I stopped and settled down when I was a far distance away from all the other villagers. I wasn't normally antisocial; I just wasn't in the mood. Profits and sales had been going down lately, and sometimes I worried I wouldn't be able to continue living here at the rate I was going at. I had moved all the way here to restart life on a crisp, new, blank page.
But ink was everywhere now, and it was obvious the page I had written my life on was running out of space for words.
I stepped back when I realized the tide was coming in. Little bits of sediment stuck to my shoe, which was caked with dry mud from the farm. The instant my foot moved, the water swallowed the imprint it made in the soft, smooth sand.
The stars out that night were amazing. Twinkling would be an understatement for them—they were blazing bright. The sheen of each individual, yellow star was so brilliant that only a glittering gold could do them justice. They were like the sediment in the shore, the tiny jewels scattered about like paint on a canvas. The contrast between the dark blue waves and the brightened sky was breathtaking.
I let out a long breath, one that had been withheld as I measured the beauty in the distance, when I sensed something. I know it sounds rather stupid and cliché—and I might have just heard the slightest noise between the crashing intervals of the tide—but I just knew someone was there. My neck turned and I saw her.
Up to that point, I'd only ever heard her name. I hadn't had one decent conversation with her. It wasn't that I didn't know how to start one—I was just too prideful to. The majestic, cold and permanent look on her face would only dishonour me if anything ended in rejection. And in stressful times like this, the last thing I needed was mind games. She was just too much for me to handle.
So I was obviously shocked when she walked up beside me and said, in a voice too casual for her exterior, "Pretty, hm?"
I had to give her a quick glance before responding. Her face was so gentle, so relaxed in comparison to what I saw with my quick glimpses at her as I traversed through the village. Her ice-blue eyes looked darker and more inviting in the evening light.
"Sure," I grunted.
The silence produced would have been comfortable for any two other villagers in Forget-Me-Not Valley. The quiet atmosphere would have been appeasing if only it could be shared with two other people in the entire universe.
But now it was just me…me and Nami, and it was the most uncomfortable thing in the universe.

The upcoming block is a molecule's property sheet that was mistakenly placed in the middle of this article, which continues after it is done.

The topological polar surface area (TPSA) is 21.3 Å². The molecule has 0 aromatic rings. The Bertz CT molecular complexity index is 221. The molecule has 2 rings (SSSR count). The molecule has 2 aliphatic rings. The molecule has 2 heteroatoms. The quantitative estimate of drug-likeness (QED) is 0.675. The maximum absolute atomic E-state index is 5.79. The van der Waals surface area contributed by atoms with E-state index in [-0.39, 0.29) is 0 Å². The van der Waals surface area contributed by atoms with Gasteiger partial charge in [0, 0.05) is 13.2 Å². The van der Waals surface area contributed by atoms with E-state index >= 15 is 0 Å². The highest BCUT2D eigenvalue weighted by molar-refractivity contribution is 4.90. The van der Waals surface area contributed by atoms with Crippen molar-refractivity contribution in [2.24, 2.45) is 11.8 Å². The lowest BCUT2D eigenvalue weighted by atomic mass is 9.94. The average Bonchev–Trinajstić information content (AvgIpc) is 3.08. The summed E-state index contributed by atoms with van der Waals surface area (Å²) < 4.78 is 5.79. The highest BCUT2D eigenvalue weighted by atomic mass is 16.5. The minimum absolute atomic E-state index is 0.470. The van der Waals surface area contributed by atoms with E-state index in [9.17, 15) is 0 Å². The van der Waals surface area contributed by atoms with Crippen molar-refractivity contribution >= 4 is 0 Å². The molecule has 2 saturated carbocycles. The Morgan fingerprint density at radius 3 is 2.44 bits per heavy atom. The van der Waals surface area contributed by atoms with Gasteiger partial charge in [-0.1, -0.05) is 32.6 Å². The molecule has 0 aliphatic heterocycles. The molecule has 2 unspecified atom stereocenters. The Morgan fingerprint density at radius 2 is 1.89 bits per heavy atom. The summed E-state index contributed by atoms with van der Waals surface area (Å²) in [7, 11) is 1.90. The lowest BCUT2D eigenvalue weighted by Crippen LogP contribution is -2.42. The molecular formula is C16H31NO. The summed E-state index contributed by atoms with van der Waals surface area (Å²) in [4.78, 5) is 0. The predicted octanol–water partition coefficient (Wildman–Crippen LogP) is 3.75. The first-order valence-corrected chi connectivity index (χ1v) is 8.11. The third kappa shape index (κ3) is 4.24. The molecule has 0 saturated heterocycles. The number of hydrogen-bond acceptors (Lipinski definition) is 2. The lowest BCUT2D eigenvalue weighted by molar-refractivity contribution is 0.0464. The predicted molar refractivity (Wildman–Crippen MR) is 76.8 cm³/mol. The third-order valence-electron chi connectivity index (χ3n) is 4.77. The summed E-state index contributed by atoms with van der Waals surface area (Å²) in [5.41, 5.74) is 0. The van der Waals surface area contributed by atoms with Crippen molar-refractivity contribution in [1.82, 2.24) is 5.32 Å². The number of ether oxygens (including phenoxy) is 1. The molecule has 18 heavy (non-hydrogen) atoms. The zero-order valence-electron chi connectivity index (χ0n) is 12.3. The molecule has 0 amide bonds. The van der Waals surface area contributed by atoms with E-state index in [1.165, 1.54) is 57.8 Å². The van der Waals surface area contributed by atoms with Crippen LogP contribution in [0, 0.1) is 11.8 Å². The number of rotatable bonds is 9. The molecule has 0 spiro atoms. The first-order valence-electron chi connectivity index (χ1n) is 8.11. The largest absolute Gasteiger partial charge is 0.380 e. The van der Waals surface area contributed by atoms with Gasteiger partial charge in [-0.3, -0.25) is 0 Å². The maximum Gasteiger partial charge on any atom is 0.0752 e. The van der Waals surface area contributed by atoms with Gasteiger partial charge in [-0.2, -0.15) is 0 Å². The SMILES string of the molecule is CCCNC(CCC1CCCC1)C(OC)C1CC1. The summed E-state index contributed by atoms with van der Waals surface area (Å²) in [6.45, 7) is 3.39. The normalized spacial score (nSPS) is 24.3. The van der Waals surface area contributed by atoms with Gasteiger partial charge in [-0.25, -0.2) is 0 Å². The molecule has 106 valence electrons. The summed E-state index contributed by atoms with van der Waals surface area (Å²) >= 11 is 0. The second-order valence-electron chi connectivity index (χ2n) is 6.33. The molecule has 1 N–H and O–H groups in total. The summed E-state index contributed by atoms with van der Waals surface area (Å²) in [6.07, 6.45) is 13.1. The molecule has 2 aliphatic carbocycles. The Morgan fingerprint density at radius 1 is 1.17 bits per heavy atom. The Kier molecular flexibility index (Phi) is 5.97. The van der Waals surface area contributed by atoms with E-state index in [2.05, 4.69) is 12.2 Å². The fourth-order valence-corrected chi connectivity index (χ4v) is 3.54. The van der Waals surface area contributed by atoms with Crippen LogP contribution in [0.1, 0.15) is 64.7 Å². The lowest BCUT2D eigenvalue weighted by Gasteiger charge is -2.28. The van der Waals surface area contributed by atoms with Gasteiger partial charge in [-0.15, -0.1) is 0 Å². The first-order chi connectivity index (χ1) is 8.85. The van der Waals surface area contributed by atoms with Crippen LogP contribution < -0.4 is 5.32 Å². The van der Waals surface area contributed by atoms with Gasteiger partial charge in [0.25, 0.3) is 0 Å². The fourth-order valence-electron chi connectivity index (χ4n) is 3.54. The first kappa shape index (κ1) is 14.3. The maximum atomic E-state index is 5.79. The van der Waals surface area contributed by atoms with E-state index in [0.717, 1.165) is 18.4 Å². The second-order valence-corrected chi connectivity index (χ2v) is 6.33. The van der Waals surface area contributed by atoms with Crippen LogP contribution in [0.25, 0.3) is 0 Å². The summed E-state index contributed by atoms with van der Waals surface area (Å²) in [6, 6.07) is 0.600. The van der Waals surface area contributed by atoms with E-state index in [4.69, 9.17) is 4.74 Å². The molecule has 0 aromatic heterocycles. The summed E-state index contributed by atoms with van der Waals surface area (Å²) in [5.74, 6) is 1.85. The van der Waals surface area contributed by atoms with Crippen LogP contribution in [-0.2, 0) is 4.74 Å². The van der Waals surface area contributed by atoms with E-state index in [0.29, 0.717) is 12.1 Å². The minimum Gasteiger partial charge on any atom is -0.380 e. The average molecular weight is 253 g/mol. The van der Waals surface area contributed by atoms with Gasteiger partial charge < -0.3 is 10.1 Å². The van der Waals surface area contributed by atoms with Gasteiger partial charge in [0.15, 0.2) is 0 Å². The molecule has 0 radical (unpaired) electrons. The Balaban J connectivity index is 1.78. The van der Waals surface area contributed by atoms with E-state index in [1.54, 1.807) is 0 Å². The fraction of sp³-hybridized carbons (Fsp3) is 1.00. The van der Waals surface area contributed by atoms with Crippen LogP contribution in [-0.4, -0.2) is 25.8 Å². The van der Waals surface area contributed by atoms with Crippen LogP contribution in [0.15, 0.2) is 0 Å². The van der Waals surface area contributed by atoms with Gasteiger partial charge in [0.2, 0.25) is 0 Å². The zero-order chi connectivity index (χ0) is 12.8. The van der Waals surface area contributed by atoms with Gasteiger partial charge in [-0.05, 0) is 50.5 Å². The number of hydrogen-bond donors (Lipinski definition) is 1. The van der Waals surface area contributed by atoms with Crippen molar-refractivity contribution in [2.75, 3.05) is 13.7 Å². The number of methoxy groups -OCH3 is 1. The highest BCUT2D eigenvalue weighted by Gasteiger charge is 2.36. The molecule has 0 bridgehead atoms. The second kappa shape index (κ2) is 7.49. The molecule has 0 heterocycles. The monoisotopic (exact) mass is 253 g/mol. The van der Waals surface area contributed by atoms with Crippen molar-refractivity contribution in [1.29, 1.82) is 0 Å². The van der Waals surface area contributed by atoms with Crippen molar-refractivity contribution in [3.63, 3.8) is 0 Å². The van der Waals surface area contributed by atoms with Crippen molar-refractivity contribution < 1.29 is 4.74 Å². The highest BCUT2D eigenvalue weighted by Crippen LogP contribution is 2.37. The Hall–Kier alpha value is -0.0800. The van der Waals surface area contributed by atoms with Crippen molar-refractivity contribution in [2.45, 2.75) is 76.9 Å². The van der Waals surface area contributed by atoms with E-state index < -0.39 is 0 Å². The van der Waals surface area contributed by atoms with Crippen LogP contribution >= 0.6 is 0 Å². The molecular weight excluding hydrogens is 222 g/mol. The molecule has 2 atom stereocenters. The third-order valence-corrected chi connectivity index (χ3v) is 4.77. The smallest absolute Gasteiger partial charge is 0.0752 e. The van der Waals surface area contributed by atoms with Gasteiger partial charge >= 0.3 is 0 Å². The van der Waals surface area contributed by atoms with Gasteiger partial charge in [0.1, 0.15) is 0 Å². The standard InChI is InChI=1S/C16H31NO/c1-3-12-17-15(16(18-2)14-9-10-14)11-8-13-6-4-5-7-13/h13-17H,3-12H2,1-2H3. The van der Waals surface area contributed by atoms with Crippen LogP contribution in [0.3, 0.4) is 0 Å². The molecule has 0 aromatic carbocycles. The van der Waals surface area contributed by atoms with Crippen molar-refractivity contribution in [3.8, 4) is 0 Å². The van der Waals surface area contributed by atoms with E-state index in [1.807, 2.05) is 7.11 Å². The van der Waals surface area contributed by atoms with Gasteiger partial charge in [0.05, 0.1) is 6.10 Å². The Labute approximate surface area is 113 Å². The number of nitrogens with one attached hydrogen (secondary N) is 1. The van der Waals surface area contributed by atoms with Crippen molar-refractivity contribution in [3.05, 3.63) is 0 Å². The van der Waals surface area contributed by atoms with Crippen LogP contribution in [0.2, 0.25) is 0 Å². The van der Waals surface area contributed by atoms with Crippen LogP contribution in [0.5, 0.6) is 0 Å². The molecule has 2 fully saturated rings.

"I wonder when the fireworks are about to…" A great crackle in the sky interrupted her and a bright light beamed into the sky, like a fire shooting up from the sparks. "Oh, there they are," she murmured matter-of-factly.
I could use so many more words, big and small, to describe what the fireworks display looked like. But honestly, I couldn't care less about them—I was barely watching.
Nami read me like words on a projector. "You don't look very pleased to be here. You should have just stayed at home."
Even in the present time, I still think about the way she spoke. She didn't ask questions, she just kind of indirectly suggested things. And she didn't have to think to know the right answer—she was always right.
No, not always. Never always. No one is always correct.
"Home?" I repeated as another burst of light exploded up ahead. Faint cheering was heard far along the shore.
"You know…that prismatic wooden thing I assume you live in," she inputted. Her attention seemed to be parted into three: a third to me, a third to the fireworks…a third all to herself in her own little world.
I cleared my throat when the big bang of the fireworks prevailed over the sound of my voice. "House doesn't exactly feel like home right now," I explained simply.
Instead of answering, prying, or giving off any indication of sympathy, Nami continued to stare at the sky. "Well, obviously," she said after a full minute. "It can't be home without you."
I glanced at her a bit fervently and for the first time, she looked back. "In general," she hissed in explanation. "I mean…what's a home without the people who live there? …Don't answer that."
The rest of the night I spent dwelling on the few words she said to me. I thought about her dry sense of humour—that prismatic wooden thing I assume you live in—and even the tone of her voice as she spoke. She was confident, but relaxed. Comfortable, but sharp. Settling but intimidating.
"I have to go now." For the shortest second in the world, I thought she hesitated before she pulled away.
I had an urge to call after her, and that urge got the better of me. "Wait."
She didn't stop. "What?" she called, not looking back as her feet led her away from where she just stood.
I took a pathetic step forward. I didn't know what to say, I didn't know what I wanted to say, but I knew I had to say something if I ever wanted a chance to talk to her again. That was what it was about…what I wanted. "Where are you going?"
She looked over her shoulder at me and that was the first time I saw her smile. "Home," she answered.
I didn't know if she meant to do it, but her reply made me think. Home. It made me wonder if I still belonged here. I was a miserable, depressing figure in a pleasant and simple town. I wished for exaggerated and greedy things a city boy would want and the rest of the villagers, who had been born and raised here, were content with the clothes on their backs and expected nothing more than food on their tables.
About ten minutes after Nami left, when the festival wasn't even over yet, I decided to take my leave. I began to head back to the main area of the beach and walk back to my farm from there, following my lone set of footsteps for guidance. I realized my pair was the only one in sight and I wondered where Nami's was. Then I looked down at the sleek, glossy, darkened sand near the tide and assumed Nami had walked there. Maybe she didn't want to leave any footsteps…maybe she didn't want me following her.